Would you like to have a low-stress, high-paying job…?

Yeah, I bet you would!

And today we’re going to hear from women who have jobs that match those criteria!

Read on and maybe you’ll be inspired to pursue a career change.

1. Sounds cool.

“Endangered species observer. You get to make your own schedule but are usually about four weeks on board a ship.

Then you get off for two weeks, where you’re free to do whatever you want and wherever. Get paid $250 every day. You’re on a ship, but may only actually work 15–45 minutes a day.

The rest of the day, you’re free to read, watch Netflix, or work out. I make around $55K a year to whale watch and document sea turtles. It may not seem like much, but you work two-thirds of the year and get a two-week vacation every four weeks.

I have a bachelor’s in conservation and prior sea turtle work. But you don’t actually need a degree. You can go the certification route, and just take a single few-day class to get approval!”

2. Allow me to translate.

“I’m a patent translator. I translate patent documents for clients and get paid per word.

Because of my PTSD, it gets overwhelming for me to be around people, so it works well that I get to work at home and make six figures doing it.”

3. Six figures.

“I’m a buyer for a furniture company.

I make six figures, travel to fun and interesting places, and work with lots of different kinds of people from all over the country and the world.

I am judged by my category sales, so there is an element of stress there, but it’s not like we’re saving lives.

We sell items people use to furnish and decorate their homes. I really enjoy the process of developing an idea, to the sample stage, to getting it in our floors, and seeing what does and doesn’t resonate with our customers.”

4. Less than full-time hours.

“Self-employed housekeeper.

I listen to podcasts and music, clean two or three houses a day. Rarely start before 9:30 a.m., rarely work later than 3:45 p.m.

I feel productive and being of service every day. I make way more than any office job I’ve worked. Good full-time wages for way less than full-time hours.”

5. Recruiting.

“Technical recruitment manager, and I was a recruiter for years as well. If you have the knack for reading people quickly and a bit of sales skill, it’s a sweet gig.

I realistically work 20–25 hours a week from home and make $200K. You’ll need a bachelor’s, and to work your way through the ranks to get to tech recruitment — but once you crack it, it’s a great industry and role.”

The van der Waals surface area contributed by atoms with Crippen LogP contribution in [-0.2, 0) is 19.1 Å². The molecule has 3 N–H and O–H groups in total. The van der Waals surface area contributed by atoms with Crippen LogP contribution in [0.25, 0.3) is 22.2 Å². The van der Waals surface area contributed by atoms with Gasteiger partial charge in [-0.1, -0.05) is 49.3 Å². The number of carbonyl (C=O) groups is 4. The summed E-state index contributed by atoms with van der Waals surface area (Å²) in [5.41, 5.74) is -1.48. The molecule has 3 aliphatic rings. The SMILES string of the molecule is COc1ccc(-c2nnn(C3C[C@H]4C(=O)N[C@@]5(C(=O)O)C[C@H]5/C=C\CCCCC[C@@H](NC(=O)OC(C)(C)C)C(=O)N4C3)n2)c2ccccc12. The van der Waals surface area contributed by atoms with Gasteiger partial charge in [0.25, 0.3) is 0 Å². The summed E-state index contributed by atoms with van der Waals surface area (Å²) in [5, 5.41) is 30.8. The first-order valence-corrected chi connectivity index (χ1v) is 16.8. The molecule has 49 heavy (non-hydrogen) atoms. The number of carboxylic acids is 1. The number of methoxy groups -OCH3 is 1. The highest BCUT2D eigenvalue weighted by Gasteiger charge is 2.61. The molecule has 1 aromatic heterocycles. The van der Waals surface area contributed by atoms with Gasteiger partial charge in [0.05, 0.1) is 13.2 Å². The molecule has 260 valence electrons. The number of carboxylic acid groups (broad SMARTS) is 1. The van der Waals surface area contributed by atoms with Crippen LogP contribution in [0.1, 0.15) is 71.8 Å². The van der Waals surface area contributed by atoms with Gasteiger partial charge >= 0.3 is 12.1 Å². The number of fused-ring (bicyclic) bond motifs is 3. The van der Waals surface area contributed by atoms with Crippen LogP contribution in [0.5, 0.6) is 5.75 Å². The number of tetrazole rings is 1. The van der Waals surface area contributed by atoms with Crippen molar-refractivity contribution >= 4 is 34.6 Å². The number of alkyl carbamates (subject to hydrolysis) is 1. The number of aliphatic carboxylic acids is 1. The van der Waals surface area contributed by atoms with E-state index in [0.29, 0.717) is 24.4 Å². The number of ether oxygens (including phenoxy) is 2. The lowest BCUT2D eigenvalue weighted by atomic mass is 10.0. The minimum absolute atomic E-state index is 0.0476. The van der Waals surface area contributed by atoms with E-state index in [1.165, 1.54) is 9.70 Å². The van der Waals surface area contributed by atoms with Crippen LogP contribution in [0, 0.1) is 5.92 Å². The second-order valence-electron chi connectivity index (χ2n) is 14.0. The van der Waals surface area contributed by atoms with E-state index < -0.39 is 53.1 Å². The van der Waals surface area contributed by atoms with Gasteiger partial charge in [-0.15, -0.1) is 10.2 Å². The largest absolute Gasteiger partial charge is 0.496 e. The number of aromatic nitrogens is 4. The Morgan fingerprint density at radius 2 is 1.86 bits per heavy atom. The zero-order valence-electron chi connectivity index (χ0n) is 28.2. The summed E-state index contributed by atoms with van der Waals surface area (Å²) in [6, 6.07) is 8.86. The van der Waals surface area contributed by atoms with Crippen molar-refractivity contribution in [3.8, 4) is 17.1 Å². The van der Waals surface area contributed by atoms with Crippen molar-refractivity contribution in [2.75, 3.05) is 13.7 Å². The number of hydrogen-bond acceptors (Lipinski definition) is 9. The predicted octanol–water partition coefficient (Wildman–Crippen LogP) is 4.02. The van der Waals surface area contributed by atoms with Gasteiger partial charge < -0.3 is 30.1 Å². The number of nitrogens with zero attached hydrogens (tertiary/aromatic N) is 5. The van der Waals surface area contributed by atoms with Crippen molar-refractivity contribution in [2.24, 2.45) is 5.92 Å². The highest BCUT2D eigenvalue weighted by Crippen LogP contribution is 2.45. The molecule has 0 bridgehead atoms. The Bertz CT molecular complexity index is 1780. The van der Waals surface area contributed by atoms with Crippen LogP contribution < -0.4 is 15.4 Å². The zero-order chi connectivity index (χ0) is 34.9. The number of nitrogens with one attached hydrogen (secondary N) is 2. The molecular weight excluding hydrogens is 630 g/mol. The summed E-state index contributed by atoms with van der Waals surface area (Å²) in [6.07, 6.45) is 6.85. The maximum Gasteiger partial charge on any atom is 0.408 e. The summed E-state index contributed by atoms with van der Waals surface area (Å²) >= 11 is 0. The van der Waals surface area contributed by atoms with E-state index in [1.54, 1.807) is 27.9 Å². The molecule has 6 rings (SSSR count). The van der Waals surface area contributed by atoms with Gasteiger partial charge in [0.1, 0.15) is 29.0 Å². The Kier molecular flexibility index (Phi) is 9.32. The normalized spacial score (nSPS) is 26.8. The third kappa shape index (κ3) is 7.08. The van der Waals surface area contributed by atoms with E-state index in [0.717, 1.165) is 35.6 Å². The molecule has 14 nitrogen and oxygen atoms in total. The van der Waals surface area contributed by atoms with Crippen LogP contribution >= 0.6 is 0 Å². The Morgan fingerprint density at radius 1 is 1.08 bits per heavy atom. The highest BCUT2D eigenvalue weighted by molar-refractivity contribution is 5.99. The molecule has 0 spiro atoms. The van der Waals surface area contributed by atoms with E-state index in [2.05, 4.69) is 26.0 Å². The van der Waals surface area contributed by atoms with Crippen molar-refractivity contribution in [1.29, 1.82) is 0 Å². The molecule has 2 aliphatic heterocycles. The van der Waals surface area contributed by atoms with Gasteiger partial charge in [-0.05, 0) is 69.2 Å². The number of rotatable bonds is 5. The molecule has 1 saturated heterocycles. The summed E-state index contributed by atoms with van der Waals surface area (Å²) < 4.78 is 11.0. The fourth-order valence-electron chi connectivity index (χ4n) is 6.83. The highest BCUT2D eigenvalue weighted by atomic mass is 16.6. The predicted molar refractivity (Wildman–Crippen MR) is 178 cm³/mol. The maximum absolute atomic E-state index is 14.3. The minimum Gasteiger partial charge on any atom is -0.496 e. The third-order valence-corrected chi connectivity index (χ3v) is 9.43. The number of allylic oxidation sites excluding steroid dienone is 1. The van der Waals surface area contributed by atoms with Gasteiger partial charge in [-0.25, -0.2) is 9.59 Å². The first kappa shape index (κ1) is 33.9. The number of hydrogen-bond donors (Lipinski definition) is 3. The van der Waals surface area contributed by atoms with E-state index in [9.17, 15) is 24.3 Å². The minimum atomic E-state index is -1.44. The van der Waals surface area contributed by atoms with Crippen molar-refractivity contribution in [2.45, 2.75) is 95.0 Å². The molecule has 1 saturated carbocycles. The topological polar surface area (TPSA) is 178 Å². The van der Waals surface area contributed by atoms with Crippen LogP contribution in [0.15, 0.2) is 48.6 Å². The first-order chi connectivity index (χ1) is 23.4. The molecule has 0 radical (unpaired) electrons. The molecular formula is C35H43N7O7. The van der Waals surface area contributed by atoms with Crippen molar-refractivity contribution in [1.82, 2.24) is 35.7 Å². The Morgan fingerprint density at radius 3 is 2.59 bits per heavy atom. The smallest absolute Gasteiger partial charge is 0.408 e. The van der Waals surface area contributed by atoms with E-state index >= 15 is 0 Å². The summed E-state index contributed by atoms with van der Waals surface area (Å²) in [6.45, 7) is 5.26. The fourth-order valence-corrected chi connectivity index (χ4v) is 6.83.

6. No stress.

“University professor (medieval history).

I choose my schedule, the classes I teach, and my research agenda. I love what I do, so it never feels like work. I spend my summers traveling, relaxing, and enjoying my life.

I don’t remember the last time I felt anything close to stress. I make a really, really good income (salary plus grant money, book royalties, and a research stipend). It is literally a dream job. It took 11 years of school (BA, MA, and a PhD), but it was worth all of it.”

7. Not bad!

“I’m a medical writer for a small pharmaceutical company.

Medical writers work with physicians, scientists, nurses, and healthcare administrators to write the documents that go to the FDA and manuscripts that are sent to scientific journals.

I work very reasonable nine to five hours with very predictable hours and deadlines. Entry level starts at $80K.”

8. Flexible.

“I’m a government contractor working as a communications specialist. I make $90K.

I worked in nonprofits for eight years and got my master’s in corporate communications and public relations in 2020. Nonprofit work was great, but the pay wasn’t great. The cost of living in DC was too high for me to not take advantage of a higher-paying opportunity.

I work 40 hours a week remotely. As a contractor, I’m unable to have my work email on my phone or work internationally, so when you’re away, you’re away. The pace is slower than my previous roles, but I’m using my degree and I enjoy it.

I’m able to flex my time, and leave is encouraged frequently on all levels. It’s nice to see leadership taking leave and flexibility for new parents.”

9. The big time.

“I work at a clothing store where we’re supposed to help you with all of your shopping.

I get paid $1,000 per day, and I work five days a week.”

10. Solving puzzles every day.

“My job is automating documents and processes at a law firm.

I was a paralegal for decades before the pandemic hit and lost my job when lockdown started. I got a new contract job working from home; it was supposed to be a legal assistant position working with loans, but it morphed into basically making sense of massive amounts of data to figure out the underlying issues in order to direct the loan to the correct team.

I realized I loved working with data. Then I read an article about the Google’s Certificate programs and enrolled in the Data Analyst program. After my contract ended, I hadn’t finished the program, but I found a law firm through an online site who was looking for a data specialist.

It is a perfect fit. I no longer deal with the stress of courts and clients. I just help whoever needs it by creating systems or documents that will make their job easier. I love it! It’s like solving puzzles every day for money.”

11. Doing well.

“I’m a civil engineer for a city’s Department of Water and Power.

I get to go out to the field a lot, and I’ve never gotten out of work late. I have monthly field reports to fill out and bigger quarterly reports that are pretty much low effort to get done. I never stress about work, and I’m able to live comfortably.

It’s well worth the four-year civil engineering degree. There’s plenty of room for growth, and I started at $42 an hour, which has been increasing ever since.”

What’s your job like?

Talk to us in the comments and tell us all about it.

Thanks in advance!